Around the same time, the very aspects of Monroe's biography that had proved so alienating to second-wave feminists—her frank, often exhibitionist sexuality; the fact that she slept with producers and photographers early on in her career to get work—began to seem more of a piece with a third-wave, sexually empowered story about her. (It's perhaps no coincidence that Anthony Summers's biography Goddess, the first mainstream book to argue that Monroe's death was a conspired murder to hush up John and Robert Kennedy's mob and Hollywood connections, came out in 1985. Now there was a way to read Monroe's death as a tragedy but not an indictment of her personal choices.)
In this view, Monroe is a feminist in the way a stripper or a sex worker can be a feminist: a woman using the tools available to gain economic power within a corrupt and male-dominated system. This version proved more receptive to Monroe's talents and professionalism as an actress, too. If she wasn't purely a victim of the studio system, if she wasn't simply a "child-woman" wandering from one strong and domineering man to another, there must've been something else driving her—and for many critics, that something else was a fearsome and creative desire to succeed in her chosen career. Lesser, for example, turns the common idea of Monroe as "exploited" by the studio system on its head: "Exploitation was the essence of Marilyn Monroe—in its positive sense, as 'full use,' as well as in its negative sense. As a professional, Marilyn was always seeking out situations that would 'use' her." The British political theorist Graham McCann's 1988 biography Marilyn Monroe argues, "Monroe was certainly subjected to the techniques of cinematography, but she just as surely subjected them to a form of irony. Speaking of Mae West, Monroe said: 'I learned a few tricks from her—that impression of laughing at, or mocking, her own sexuality.'"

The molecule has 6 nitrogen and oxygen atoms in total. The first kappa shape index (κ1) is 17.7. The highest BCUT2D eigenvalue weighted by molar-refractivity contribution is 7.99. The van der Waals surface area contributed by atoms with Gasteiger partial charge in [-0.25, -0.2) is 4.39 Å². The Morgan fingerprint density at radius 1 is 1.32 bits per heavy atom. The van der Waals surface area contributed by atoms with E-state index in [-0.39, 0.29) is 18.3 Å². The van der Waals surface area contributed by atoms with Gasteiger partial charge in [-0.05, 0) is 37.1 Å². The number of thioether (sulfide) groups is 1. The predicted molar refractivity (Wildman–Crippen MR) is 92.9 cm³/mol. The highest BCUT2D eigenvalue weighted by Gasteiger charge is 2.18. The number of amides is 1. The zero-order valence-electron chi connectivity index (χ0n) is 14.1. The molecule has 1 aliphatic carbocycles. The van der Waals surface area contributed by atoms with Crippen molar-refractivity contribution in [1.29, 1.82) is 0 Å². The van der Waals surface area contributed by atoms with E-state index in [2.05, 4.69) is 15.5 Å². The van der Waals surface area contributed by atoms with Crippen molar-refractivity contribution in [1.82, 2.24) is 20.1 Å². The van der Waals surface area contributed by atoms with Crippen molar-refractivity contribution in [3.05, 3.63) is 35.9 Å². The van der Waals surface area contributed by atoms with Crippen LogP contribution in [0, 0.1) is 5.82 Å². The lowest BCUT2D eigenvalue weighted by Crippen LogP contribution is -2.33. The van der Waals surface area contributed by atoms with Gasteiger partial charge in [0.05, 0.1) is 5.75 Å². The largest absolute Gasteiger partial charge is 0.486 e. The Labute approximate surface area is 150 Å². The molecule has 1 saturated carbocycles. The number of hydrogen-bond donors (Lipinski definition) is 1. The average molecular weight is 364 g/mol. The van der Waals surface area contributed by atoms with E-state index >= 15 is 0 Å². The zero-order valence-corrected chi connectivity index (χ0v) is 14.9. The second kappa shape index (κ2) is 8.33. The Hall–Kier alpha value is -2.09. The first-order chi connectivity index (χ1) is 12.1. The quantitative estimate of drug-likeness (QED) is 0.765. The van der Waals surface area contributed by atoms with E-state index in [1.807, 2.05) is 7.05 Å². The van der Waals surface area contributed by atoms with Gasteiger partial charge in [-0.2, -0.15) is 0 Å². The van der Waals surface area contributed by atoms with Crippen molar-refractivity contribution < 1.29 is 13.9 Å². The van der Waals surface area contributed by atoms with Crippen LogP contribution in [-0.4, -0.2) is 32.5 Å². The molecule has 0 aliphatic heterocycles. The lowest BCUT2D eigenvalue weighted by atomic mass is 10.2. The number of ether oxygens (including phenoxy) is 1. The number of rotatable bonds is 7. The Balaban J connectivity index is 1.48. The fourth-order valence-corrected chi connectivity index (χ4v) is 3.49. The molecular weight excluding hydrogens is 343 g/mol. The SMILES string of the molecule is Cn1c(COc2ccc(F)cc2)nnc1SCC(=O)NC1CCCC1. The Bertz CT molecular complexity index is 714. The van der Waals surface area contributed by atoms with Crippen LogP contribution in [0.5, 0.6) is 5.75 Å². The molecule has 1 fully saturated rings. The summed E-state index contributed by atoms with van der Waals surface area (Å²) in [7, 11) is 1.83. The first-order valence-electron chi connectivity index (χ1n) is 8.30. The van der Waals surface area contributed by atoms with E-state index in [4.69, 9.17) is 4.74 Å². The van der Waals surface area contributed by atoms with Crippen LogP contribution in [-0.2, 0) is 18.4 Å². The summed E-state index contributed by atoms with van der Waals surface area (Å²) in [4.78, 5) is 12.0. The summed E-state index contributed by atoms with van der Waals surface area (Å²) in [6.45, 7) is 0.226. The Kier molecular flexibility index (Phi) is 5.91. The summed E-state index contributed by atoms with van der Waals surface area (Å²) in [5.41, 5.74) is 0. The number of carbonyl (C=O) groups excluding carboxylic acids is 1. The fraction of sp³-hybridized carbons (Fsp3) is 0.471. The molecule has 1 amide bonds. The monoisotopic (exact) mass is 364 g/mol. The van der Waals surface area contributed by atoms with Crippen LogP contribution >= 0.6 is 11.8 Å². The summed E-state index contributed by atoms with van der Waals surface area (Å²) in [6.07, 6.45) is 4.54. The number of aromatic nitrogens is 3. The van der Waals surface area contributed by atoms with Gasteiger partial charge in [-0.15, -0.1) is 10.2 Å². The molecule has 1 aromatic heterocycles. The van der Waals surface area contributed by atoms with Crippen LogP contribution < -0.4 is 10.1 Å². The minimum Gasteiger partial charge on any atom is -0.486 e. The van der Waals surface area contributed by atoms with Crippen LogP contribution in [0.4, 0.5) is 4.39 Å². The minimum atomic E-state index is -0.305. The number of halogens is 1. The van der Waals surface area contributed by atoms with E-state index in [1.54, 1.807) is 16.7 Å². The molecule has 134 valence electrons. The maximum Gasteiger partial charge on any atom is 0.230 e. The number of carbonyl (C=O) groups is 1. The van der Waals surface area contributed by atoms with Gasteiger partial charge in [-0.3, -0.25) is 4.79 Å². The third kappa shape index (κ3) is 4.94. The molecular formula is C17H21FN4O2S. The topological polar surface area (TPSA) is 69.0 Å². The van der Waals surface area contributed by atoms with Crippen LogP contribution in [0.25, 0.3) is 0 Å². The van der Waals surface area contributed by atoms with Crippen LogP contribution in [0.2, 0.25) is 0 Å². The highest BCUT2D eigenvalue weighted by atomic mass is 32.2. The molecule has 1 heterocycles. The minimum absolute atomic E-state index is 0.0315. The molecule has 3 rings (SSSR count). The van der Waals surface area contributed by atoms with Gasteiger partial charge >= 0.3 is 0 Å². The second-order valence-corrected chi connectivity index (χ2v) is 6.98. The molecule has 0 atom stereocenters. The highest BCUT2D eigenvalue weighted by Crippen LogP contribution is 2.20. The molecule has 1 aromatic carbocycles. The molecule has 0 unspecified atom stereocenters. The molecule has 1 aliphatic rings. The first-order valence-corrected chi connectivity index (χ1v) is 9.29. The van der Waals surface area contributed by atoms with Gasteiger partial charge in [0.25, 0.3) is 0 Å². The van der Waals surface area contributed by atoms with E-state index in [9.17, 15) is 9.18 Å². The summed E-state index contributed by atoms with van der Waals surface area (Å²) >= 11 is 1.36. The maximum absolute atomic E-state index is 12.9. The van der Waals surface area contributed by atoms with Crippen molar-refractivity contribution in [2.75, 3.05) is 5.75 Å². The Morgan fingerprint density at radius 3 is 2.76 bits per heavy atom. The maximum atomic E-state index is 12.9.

Sarah Churchwell's The Many Lives of Marilyn Monroe (2004) offers a smart summation of that line of thinking: Monroe's "image paves the way for postfeminism in its suggestion that sexual display or conspicuous consumption can operate as a form of feminine power." Monroe was working within an industry—and a society—that viewed women primarily in terms of their bodies. It's impossible to argue that she wasn't tremendously successful in this industry and this society, however you read her death. Churchwell, a professor of American literature and culture at the University of East Anglia, says the postfeminist question is "why I think she's so important. Can a beautiful woman be a feminist? At what point does sex intrude? It's the matrix of women's sex and power. And we have absolutely not gotten our heads around it."